A recent study by Graves et al. reported significant DNA methylation changes within CD4+ T cells of the MHC region in MS patients using the 450K[35]. In our study, we noted 18 of 19 (95%) of these CpG- sites within the MHC were compromised by the presence of at least one SNP in the probe sequence[25]. For the remaining CpG-site in the MHC, we did not observe a nominally significant difference. Furthermore, a SNP was present in the probes for 8 of 55 associated CpG-sites outside the MHC region. None of the remaining 47 non-MHC CpG-sites reached significance in our study. Therefore, we could not confirm the findings reported by Graves et al.[35]. Notably, our sample was smaller, though more clinically homogeneous with respect gender and disease course. The high number of excluded CpG-sites due to the presence of a SNP in the probe sequence underscores the need for genotype-based filtering of chip-based DNA methylation data. Alternatively, probes that might contain SNPs[25] can be identified by utilizing publicly available data[36].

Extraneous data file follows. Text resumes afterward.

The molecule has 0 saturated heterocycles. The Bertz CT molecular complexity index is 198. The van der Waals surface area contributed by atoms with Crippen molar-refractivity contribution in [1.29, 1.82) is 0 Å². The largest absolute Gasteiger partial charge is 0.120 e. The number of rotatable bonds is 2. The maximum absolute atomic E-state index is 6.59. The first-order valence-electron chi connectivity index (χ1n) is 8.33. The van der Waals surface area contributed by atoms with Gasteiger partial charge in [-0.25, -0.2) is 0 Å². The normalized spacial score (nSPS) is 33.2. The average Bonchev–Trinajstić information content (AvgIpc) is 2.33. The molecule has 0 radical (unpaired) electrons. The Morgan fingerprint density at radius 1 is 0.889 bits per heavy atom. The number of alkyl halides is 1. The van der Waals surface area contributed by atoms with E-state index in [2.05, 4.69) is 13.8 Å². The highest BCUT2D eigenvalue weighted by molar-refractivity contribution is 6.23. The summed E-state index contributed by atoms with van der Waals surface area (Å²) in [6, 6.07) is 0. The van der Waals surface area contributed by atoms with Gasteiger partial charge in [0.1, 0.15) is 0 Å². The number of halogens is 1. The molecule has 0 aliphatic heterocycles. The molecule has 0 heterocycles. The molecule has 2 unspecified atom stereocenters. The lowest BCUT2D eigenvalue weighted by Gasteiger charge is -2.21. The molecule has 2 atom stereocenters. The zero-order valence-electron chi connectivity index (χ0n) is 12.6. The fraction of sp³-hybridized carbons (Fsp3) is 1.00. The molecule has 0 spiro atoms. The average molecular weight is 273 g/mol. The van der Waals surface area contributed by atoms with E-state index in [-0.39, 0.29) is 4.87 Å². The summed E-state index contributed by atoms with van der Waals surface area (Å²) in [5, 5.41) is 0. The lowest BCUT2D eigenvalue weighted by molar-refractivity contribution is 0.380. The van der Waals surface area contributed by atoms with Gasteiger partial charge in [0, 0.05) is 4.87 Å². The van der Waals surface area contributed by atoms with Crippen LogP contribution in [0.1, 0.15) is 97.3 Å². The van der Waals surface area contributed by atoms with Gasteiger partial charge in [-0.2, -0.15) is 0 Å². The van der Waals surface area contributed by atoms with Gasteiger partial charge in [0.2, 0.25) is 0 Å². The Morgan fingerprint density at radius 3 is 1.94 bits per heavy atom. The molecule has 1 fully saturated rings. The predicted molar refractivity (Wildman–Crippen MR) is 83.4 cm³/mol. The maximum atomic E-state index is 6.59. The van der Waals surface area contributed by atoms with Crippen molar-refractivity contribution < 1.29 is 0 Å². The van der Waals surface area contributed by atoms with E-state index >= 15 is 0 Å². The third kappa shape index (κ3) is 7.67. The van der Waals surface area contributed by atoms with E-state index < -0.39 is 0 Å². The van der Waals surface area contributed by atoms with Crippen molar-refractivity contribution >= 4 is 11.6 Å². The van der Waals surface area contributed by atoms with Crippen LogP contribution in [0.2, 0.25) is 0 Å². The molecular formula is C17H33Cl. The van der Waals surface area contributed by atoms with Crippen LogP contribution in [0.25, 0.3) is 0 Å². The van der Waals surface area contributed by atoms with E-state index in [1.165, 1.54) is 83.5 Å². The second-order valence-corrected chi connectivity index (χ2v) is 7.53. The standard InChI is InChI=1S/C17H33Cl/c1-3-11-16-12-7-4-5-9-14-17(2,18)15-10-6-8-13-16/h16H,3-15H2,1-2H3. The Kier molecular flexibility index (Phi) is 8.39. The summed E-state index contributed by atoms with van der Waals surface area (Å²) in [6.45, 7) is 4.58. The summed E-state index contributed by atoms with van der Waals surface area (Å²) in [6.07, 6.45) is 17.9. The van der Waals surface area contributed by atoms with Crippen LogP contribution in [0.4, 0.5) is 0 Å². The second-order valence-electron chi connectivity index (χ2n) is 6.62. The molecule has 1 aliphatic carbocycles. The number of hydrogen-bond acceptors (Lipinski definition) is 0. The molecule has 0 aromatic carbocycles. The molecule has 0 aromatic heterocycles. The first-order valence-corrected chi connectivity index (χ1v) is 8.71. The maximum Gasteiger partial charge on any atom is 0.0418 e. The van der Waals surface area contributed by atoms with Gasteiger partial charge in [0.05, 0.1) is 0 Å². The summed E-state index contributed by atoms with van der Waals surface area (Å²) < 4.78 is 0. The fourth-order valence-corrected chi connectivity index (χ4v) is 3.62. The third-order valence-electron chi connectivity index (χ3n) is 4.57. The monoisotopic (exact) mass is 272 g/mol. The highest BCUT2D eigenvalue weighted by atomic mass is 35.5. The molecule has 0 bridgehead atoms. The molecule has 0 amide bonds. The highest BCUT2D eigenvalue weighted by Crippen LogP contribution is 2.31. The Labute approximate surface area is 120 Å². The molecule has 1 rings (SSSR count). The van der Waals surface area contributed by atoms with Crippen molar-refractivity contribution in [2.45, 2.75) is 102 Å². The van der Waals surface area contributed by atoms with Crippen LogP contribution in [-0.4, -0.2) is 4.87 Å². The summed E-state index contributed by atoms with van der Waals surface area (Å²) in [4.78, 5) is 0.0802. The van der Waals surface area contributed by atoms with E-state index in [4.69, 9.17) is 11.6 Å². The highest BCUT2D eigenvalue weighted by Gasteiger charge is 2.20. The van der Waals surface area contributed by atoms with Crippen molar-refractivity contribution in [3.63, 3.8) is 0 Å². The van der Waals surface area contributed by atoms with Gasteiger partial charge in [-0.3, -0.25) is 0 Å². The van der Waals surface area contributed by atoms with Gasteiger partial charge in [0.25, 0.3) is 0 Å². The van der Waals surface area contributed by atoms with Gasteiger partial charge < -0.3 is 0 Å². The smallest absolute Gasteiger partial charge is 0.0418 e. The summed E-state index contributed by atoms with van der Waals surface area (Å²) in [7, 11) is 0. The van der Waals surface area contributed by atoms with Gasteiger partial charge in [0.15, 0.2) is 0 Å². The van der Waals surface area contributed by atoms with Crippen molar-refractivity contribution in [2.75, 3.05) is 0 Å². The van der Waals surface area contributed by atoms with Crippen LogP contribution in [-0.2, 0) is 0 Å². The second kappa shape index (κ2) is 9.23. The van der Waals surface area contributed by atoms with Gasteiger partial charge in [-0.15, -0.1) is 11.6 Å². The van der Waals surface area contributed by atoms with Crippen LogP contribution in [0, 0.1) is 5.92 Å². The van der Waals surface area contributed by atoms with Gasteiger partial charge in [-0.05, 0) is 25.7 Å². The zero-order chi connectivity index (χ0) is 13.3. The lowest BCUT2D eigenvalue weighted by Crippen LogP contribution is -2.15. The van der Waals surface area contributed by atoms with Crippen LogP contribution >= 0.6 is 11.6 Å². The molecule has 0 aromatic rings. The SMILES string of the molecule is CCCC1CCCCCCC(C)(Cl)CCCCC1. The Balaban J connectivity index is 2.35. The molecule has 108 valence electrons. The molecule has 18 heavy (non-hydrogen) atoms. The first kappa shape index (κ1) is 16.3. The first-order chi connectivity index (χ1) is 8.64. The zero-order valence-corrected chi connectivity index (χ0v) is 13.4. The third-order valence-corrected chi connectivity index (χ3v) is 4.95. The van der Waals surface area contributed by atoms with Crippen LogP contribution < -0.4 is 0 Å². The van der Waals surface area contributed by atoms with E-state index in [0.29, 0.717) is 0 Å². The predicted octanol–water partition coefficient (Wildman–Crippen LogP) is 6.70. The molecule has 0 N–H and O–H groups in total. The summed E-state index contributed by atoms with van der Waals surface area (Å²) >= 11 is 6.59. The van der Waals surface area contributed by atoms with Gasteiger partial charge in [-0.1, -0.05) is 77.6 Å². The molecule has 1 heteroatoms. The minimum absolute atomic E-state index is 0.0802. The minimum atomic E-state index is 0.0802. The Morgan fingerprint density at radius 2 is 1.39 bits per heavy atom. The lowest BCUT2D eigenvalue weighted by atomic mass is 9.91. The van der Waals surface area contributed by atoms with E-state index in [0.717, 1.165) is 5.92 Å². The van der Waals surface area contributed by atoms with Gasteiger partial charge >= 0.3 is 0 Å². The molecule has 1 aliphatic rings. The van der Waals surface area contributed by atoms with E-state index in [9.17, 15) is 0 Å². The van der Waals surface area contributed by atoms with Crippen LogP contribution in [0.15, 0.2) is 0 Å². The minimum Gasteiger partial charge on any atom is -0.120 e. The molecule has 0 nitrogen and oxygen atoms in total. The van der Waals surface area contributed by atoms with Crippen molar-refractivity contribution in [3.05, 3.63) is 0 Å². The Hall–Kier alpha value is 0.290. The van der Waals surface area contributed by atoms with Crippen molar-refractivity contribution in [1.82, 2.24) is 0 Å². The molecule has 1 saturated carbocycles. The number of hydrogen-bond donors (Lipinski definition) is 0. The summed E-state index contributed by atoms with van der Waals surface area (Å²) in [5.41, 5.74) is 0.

Our results are in agreement with Baranzini et al., who applied reduced bisulphite sequencing covering over 2 million CpG-sites, and showed no consistent large-scale methylation differences in MS discordant twins and siblings[15]. The reported switch of methylation from 20% to 80% for CpG-sites close to the TMEM1 or PEX14 genes between discordant twins could not be examined, since these CpG-sites are not included on the 450K.

Temporality must be considered in DNA methylation studies. It remains possible that MS patient DNA methylation profiles deviated from healthy controls at disease onset and are no longer detectable. When we consider the more recently diagnosed patients these showed a high proportion of DNA hypermethylation of their CD8+ T cells. The patients that were diagnosed earlier also show a profound DNA hypermethylation, though the proportion is slightly lower as compared to the recently diagnosed patients. We cannot exclude the possibility that the disease process in itself affects DNA methylation. This possibility must be investigated in a longitudinal cohort of MS patients.

For use as possible biomarkers of MS in the clinic, characteristic DNA methylation profiles should preferably be identified in easily obtainable WB. After correction of the WB methylation profiles in our dataset according to Houseman et al.[26], the correlation coefficients of WB compared to T cells remained moderate (S1C Fig.). Therefore, we cannot conclude that WB will reliably reflect disease relevant changes in T cells, however additional studies on the biomarker value of DNA methylation profiles derived from WB are warranted.